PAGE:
Which sci.fi. book do you like?

Alephi is going to celebrate the December month as the month of Sci.Fi. writers. We ask one small question to the Sci.Fi. writers worldwide…

Francesco Verso is an Italian writer.  His first novel, Human Antidotes, was finalist at Urania-Mondadori Award. In 2009 he won the Urania-Mondadori Award with e-Doll. In 2013 he won the Odyssey Award by Delos Books with Livido (also Cassiopea and Italy Award for best SF novel). He wrote short stories such as Flush, 90 Cents, Two Worlds and Fernando Morales, This is Your Death!. With his fourth book “Bloodbusters” he won his second Urania Mondadori Award (ex-aequo with Sandro Battisti). He has written a fifth book “The Pulldogs”, which is the first part of a project called “The Walkers”. He’s writing the second part, whose title is “No/Mad/Land”. After being co-editor of “Avatar” book series by Kipple Officina Libraria, in 2014 he started the Future Fiction project, dealing with multicultural scouting from English and non-English speaking countries with the ambition of putting together the masterpieces of contemporary speculative fiction genre. Future Fiction deals also with multimedia projects ranging from digital books, performative arts and audio/video installations. Francesco Verso’s stories have been translated in Chinese, Spanish and Portuguese, on top of being represented on stage in the SF show The Milky Way and sold abroad on International Speculative Fiction #5 and The Chicago Quarterly Review #20. Livid (aka Nexhuman in 2nd edition) has been published in Australia by Xoum Publishing in 2014. 

As co-founder – with Francesco Mantovani – and the series editor Future Fiction  for Mincione issues, he take care to select the best stories from around the world, with special attention to those written in non-English-speaking countries and cultures.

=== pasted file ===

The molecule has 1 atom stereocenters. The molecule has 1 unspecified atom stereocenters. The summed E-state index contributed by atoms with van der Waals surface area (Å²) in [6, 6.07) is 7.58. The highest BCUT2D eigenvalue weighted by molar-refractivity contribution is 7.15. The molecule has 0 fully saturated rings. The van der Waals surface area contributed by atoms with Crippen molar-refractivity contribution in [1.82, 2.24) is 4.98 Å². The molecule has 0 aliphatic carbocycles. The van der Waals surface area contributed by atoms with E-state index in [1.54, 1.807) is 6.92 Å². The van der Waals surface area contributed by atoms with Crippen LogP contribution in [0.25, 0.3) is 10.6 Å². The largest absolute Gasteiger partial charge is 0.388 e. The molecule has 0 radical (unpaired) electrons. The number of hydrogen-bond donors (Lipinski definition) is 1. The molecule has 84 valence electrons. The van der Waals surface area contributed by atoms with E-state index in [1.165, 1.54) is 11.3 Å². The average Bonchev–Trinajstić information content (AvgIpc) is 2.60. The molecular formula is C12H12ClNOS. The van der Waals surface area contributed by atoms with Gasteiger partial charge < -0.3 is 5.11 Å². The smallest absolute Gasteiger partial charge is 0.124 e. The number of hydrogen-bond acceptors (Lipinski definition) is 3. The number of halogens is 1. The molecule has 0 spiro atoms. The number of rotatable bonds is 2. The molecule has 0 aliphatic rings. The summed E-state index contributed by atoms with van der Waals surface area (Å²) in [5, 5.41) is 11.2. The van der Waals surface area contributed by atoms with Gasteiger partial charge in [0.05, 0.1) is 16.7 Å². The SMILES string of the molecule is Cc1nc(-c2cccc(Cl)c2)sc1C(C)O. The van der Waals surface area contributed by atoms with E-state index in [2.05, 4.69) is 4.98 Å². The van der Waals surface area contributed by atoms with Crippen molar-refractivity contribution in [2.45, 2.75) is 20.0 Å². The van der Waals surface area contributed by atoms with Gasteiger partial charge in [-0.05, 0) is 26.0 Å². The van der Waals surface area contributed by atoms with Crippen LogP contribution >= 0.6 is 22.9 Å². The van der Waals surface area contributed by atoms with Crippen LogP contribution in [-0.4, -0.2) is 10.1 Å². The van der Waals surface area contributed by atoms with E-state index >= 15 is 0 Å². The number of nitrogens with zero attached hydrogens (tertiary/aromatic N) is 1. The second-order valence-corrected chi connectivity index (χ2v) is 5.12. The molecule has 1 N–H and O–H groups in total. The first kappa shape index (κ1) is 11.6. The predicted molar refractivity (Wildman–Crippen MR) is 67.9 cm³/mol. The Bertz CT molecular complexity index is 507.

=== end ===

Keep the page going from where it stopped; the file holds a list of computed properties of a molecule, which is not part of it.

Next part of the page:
Alephi : Which sci.fi. book do you like?

Francesco Verso : I like anything written by Ian McDonald but in particular I’d like to point out “The River of Gods”, set in 2047 India, where there are lots of interesting near future ideas: an ecological project to bring water to the country, a political conflict between emerging superpowers, the raise of AI’s mingled with the Indian spiritual pantheon, a mysterious message from outer world, all flowing along the great river Ganges.

The criss-crossing plotlines and the numerous characters develop multiple stories and eventually get all together in a wonderful big picture representing the diversities and complexities of a mixed society like the Indian one.

“The River of Gods” is a very ambitious novel, full of details and inventiveness, a book I recommend not just to Sci-Fi readers but to everyone interested in the possible future of the world.

I had the honor and pleasure to interview Ian McDonald some years ago during an Italian SF Con called “DeepCon” in Fiuggi. Here’s the link.

 

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